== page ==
In a move that sounds specifically designed to enrage Michael Parkinson, Channel 4 has announced that Facejacker’s Terry Tibbs will soon be recording a chat show pilot called Very Terry to air in August. Which isn’t bad going for someone who doesn’t actually exist.
You see, beneath the cockney wideboy’s gleaming bald head and nicotine-yellow aviators lurks comedian Kayvan Novak, the man of a thousand voices who shot to fame as the mastermind behind Fonejacker and its prosthetically-enhanced sequel.
And while C4 is being cautious with the Tibbs show by producing just one edition for now, if it’s successful the programme could potentially run and run. “It’s a one-off, then we’ll see,” says Novak, who’s presumably already stocking up on sovereign rings and wig glue.
Personally, though, I can’t see how this could go wrong. After all, chat shows hosted by fictional characters have traditionally proven themselves as some of the most entertaining examples of the genre, and Novak’s quick wit should see his programme rise above the predictability and sycophancy of its more legitimate TV cousins. I mean, do you remember…
Mrs Merton: Caroline Aherne’s little old lady wasn’t just a master of the one-liner, but used her floral-printed air of innocence as a ruse to ask her guests questions which would’ve earned other interviewers a slap in the chops, including this classic to Paul Daniels’ wife Debbie McGee:
The Kumars at No. 42: Possibly the only example of chat show by committee, Sanjeev Bhaskar and his fictional family terrorised all manner of guests over their seven series on air, including Stephen Fry, who towers over them all in this clip:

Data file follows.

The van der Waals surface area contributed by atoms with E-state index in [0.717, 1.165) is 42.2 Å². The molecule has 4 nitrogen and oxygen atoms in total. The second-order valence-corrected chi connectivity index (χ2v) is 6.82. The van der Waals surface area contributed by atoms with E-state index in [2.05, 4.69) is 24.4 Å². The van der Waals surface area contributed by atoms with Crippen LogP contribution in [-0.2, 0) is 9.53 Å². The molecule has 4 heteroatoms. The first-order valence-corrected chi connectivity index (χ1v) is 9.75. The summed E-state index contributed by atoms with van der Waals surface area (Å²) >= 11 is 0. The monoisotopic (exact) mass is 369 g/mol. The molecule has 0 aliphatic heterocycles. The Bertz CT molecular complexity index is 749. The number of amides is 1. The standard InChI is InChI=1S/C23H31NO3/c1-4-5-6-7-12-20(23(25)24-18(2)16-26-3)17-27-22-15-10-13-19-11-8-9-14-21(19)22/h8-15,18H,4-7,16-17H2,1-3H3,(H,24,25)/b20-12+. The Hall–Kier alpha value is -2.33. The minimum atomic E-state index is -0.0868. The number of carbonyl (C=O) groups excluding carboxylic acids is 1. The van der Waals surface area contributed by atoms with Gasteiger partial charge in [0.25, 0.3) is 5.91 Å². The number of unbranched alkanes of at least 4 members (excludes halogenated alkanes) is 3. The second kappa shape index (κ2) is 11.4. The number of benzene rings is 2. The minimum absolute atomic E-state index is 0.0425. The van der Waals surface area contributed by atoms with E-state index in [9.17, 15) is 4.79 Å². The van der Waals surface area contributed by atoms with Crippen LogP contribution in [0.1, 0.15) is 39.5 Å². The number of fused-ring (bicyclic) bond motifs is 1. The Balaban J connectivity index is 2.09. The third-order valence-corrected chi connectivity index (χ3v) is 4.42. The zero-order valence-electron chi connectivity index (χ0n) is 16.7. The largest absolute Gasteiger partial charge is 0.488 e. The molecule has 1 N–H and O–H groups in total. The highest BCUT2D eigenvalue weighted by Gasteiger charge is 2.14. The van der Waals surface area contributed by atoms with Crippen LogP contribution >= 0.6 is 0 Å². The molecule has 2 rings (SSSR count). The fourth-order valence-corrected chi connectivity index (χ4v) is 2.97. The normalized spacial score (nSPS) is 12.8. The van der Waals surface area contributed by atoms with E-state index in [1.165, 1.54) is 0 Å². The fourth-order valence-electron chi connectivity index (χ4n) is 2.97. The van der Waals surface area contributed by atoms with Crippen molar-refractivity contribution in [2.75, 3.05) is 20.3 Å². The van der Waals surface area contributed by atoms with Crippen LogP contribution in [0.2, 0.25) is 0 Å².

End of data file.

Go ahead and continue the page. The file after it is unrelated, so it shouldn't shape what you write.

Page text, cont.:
Alan Partridge: Knowing Me, Knowing You should’ve been the big break for north Norfolk’s most famous son, though he ended up blowing it by killing a guest on air. While the show featured fake guests as well as a fictitious host, some of his encounters were uncannily realistic, like this one with East End ‘ard man Alan Ford:
Ali G: While pretty much the whole of Britain had cottoned on to the fact that there might not actually be any West Staines Massiv by the time Sacha Baron Cohen’s comic creation landed his own chat-show, the be-hatted voice of yoof still managed to coax bucket loads of entertainment out of serious guests like John Humphrys.
Larry Sanders: Garry Shandling’s vain, neurotic TV presenter looked alarmingly like the real deal, putting big-name Hollywood celebs into awkward situations on his uber-cheesy chat show, like in this encounter with Alec Baldwin:
Looking forward to the Terry Tibbs talk show? Got a favourite fictitious king of chat? Do let us know in the comments below…
Sign up to the Radio Times newsletter for the latest TV and entertainment news